Petulant pirate justifies downloading, offers advice

By , ITworld |  Software, content, downloading

Over 6,500 words to complain about paying good money for bad content, but some excellent points for content distributors.

An essay by "Bobbi Smith" justifies serial piracy because games, movies, and ebooks are priced too high, at least according to the author. World of Goo is worth five or seven dollars, but paying $20 means downloading. Halo at $60? Download. Paperbacks at $6-$9 should be priced at $1$3 in ebook form. File sharing is no worse than jaywaking, because they're both illegal.

Good points are made. First, the author claims to never resell the pirated content. Second, a great comment about major studios and movie companies: "My guess is that these industries really aren't losing money, but are losing control. And maybe to them, control is more valuable than profits?" Unfortunately, you must go through 6,450 words to get to this point.

Me too

You, sir, just described my file-sharing and content consumption habits. I expect this to be largely ignored and if it actually reaches any1 within MAFIAA it'll be ignored.
anonymous on insightcommunity.com

I'm not convinced that we are a vocal minority when it comes to piracy. I think that many, many people act in the way described in his post. And that more do so every day.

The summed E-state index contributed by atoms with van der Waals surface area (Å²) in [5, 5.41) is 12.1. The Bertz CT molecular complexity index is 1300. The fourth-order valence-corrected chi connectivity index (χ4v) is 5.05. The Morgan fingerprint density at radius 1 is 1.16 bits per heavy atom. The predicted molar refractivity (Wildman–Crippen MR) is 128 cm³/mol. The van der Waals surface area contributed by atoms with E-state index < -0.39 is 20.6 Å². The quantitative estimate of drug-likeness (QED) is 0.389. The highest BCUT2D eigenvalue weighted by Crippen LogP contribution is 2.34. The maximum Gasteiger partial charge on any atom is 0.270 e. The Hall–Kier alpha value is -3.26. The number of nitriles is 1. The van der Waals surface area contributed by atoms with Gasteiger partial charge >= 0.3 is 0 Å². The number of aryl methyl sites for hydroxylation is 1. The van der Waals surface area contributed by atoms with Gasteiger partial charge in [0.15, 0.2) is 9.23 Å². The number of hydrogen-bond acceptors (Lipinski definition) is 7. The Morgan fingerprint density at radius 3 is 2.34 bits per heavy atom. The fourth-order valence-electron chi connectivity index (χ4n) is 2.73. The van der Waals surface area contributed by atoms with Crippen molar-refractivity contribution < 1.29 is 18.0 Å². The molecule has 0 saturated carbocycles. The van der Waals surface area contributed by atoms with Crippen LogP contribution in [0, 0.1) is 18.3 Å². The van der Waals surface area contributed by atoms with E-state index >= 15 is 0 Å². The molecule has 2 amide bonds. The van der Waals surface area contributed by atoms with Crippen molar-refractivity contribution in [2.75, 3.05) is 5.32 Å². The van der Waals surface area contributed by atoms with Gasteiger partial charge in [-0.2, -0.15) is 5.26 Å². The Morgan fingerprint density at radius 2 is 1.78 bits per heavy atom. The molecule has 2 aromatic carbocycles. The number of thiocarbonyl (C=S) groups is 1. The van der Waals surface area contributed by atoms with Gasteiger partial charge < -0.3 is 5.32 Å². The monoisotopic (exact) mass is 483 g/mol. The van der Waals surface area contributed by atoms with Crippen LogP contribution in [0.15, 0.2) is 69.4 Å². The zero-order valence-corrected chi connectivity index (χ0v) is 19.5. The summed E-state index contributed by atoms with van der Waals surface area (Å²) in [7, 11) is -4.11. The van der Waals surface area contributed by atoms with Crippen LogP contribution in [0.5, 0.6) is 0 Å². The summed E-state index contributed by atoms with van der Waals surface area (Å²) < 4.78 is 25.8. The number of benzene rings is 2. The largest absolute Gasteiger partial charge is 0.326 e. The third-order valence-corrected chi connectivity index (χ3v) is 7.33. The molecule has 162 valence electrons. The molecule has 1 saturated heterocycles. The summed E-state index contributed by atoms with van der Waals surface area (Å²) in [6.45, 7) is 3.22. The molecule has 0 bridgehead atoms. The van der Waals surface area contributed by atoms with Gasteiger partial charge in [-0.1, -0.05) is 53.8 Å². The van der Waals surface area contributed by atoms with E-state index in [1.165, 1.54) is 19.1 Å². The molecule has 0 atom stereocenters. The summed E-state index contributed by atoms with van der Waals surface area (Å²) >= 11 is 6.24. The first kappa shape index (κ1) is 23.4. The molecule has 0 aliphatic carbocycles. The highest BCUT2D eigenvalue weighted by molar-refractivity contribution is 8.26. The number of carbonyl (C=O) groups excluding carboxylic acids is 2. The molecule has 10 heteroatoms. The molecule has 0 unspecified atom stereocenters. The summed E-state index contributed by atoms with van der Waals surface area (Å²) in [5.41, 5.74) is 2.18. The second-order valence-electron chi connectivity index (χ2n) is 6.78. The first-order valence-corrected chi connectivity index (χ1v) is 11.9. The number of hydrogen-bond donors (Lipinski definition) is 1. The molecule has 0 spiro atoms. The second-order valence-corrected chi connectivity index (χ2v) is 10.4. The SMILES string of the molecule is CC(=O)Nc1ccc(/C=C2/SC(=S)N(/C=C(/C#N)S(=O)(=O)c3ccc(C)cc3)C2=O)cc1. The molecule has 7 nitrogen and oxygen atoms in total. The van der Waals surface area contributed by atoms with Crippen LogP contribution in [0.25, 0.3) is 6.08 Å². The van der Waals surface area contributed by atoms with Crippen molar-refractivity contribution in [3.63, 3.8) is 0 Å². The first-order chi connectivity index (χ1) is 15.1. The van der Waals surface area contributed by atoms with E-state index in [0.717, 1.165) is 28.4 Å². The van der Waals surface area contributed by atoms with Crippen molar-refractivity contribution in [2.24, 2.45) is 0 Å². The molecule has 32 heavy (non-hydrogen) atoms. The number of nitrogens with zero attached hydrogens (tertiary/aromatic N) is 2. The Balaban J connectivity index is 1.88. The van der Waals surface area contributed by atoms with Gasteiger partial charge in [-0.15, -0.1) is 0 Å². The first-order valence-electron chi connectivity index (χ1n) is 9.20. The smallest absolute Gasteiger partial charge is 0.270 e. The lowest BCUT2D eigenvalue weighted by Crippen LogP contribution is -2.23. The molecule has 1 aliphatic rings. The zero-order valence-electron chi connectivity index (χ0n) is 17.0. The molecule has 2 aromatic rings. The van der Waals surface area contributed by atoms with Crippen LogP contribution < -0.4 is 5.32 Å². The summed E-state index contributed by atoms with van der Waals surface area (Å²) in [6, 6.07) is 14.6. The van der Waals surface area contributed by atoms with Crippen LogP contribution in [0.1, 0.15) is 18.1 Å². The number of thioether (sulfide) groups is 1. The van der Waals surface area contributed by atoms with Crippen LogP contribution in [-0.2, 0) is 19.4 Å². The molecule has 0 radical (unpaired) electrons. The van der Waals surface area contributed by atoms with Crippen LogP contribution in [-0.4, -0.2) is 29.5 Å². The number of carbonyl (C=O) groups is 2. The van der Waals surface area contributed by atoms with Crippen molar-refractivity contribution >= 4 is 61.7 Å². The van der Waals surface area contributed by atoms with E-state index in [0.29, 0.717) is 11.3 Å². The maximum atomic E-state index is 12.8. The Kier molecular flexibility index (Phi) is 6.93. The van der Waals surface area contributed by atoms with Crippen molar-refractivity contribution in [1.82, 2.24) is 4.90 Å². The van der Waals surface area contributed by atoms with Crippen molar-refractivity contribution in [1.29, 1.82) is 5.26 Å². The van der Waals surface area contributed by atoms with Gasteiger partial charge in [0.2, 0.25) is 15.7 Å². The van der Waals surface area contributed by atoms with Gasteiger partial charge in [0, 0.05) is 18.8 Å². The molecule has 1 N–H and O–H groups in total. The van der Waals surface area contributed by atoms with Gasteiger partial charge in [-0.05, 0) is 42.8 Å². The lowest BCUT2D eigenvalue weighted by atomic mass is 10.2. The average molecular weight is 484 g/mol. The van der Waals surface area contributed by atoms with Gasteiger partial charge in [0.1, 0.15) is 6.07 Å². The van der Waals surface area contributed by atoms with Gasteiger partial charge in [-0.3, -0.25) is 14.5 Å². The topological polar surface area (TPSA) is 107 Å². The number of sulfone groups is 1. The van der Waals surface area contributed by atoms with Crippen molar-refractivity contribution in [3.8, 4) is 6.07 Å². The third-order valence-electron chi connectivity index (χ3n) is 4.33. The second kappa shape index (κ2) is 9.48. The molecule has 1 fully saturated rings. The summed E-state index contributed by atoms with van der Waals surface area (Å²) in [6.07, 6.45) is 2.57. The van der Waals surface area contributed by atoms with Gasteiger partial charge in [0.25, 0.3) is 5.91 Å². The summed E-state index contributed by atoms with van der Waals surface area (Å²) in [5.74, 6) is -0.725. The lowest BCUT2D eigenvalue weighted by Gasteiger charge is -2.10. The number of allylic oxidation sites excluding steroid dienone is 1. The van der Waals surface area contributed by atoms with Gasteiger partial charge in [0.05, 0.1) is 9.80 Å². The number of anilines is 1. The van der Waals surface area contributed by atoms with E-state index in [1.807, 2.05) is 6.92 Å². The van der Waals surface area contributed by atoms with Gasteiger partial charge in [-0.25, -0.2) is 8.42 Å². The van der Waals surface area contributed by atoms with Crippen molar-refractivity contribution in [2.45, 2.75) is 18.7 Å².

AndrewDucker on news.ycombinator.com

Why do I pirate? Because when I buy something through legit sources they make it a huge pain in the ass.
Grimby on techdirt.com

Rethink

I fail to see how this 'petulant child' attitude that we geeks like to adopt re: DRM does us any good.
tomc1985 on news.ycombinator.com

You do realize that many bands, especially newer and smaller ones, depend on that type of revenue, albeit it very small in the beginning, to fuel their project? Your unwillingness to go see a band live dimishes the effort.
anonymous on insightcommunity.com

As it becomes cheaper and cheaper to self-distribute, more artists will be able to cut out the corporate middle men and make more money while lowering prices.
discountgenius on news.ycombinator.com

I was of the view point that if people could get it for free, why would they even pay for it? You helped answer that by explaining that if I can make a fan, they'll be more likely to fund/buy our next release.
Matthew Bile on insightcommunity.com

Advice to all

but seriously stop with the DRM. Stop with the FBI warnings. Stop with the system restrictions, the country coding, and the release windows. Just STOP with anything that makes the pirated copy more convenient.
Kristopher Kell on insightcommunity.com

I think this is more of an open letter to content publishers; content creators haven't had any trouble solving the problems that you explained.
dissident on news.ycombinator.com

Digital products are too easy to copy to stop piracy. Do you think content distributors will ever meet pirates halfway, or keep throwing lawyers at the problem? Vote below.

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